The Special Forces of American Education

I hope your year has been full of accomplishment, challenges, and growth; I know mine has.  As a refresher, I teach students with an emotional/behavior disorder in the middle school self-contained setting in suburban Atlanta, GA.  The original idea for this follow up was to tell you all the things that occurred this year, where I am headed in my career, and maybe a few new tips I picked up. Well, I changed my mind today.  What changed it?  The drastic changes that have occurred in the country within the past 72 hours changed it.  Monday June 24, I woke up, the south was still under DOJ oversight in terms of voting, the US still hated gays, and we could not have our love recognized.  In essence, all was ‘right’ with the world.  Right meaning expected, more or less comfortable with the status quo.  This morning, while in an authorization session for my new teaching job, my phone alerts me that the world according to the US has changed dramatically. 


If you did not know, I am very social justice driven.  Being a multi-racial gay male in the south sort of forces you to be active in those things.  While working on a journal article yesterday, I became distracted for hours tweeting, facebooking, and reading all about the SCOTUS decision on the Voters Rights Act. Furious struggles to describe my emotion, I found myself fighting similar urges my former EBD students fought daily and had to employ their strategies while sitting at my desk.  I resolved myself to ensure that I make a concerted effort to teach more life lessons to my students like empathy, equity, justice, and love.  I committed myself to working within the educational system to make the changes that would allow the next generation to see the errors of their elders and not hesitate to change things, and to do my best to improve education for them, especially my EBD kids.  Today, I was overwhelmed with entirely different emotions. Today was a day of elation, pride, hope, and love.  I did not dare contain these emotions and spread my emotions via social network as far and wide as I could from my phone. After my authorization session, I rushed to downtown Atlanta to participate in a rally celebrating the death of DOMA and the end of Prop 8.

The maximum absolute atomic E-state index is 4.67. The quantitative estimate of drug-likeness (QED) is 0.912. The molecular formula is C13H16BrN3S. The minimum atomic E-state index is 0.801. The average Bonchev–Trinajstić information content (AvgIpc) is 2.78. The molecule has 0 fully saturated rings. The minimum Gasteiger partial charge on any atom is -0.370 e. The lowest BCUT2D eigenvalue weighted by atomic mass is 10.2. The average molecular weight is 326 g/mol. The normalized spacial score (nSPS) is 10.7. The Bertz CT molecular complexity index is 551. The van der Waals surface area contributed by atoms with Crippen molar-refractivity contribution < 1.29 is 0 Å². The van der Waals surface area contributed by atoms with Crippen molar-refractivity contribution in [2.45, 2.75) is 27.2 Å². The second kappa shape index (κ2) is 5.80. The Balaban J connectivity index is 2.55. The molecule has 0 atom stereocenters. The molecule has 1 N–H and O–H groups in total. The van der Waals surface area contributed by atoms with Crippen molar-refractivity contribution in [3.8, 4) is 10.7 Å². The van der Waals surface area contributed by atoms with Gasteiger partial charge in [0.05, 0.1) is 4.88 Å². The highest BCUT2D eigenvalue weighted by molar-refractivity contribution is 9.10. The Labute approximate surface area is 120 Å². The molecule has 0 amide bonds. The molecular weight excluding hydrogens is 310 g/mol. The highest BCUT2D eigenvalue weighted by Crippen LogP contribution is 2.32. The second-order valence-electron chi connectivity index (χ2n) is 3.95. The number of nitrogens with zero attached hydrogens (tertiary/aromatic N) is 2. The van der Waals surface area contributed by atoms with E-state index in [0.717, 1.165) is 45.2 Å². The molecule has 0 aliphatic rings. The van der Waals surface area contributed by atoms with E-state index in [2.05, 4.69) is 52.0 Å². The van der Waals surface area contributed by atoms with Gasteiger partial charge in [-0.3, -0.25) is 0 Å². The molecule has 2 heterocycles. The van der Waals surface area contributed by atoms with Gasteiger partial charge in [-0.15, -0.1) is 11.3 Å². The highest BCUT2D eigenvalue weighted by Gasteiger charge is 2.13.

What does any of this have to do with education or this blog?  It has everything to do with it!  I realized that as teachers, especially special education teachers, we are on the front lines of the greatest war that will never end.  That war is a great battle between creating a happy and self-sufficient adult or a delinquent that we have to raise taxes for to build new jails.  This war is hard, and demanding; it comes with little to no recognition, the stress is unbelievable, and yet we do it anyway.  Why do we do it?  Why do we sacrifice a better paying job, with less stress, easier access to restrooms, and in my case, no flying desks or books or restraints?  We do it because we are the special forces of America. We are those who go in and fight the toughest battles, and when we are bruised, hungry, and tired we yell, “more please!”  We do this because we realize that we can make a difference and are set on making that difference. 


This year I learned how to advocate and protest professionally to get my students services and supports I felt they needed, the data showed a need for, and there was no reason they should not get them.  As the school-wide positive behavior coordinator for the school, I was constantly protecting the rights and interest of students who had challenging behaviors.  Teaching is all about advocating, protecting, and protesting for what is in the interest of our kids.  After all, every student we meet becomes ‘our kid’ and we treat him or her as such.  The past 72 hours have shown me the power we hold and often fail to realize and utilize.  We have the power as teachers to spread lessons of love and compassion, of endurance and justice, and of courage and dedication.  As individual citizens of a very large caucus, we hold the powers to create the very best environment for our kids.  We can stop the privatization of education, the standardization of childhood, the insistence on end of individuality and creativity.  We can insist on creativity, self-expression, community, and individuality.  Take motivation from the world around you, and change the world around you for today and for tomorrow. 

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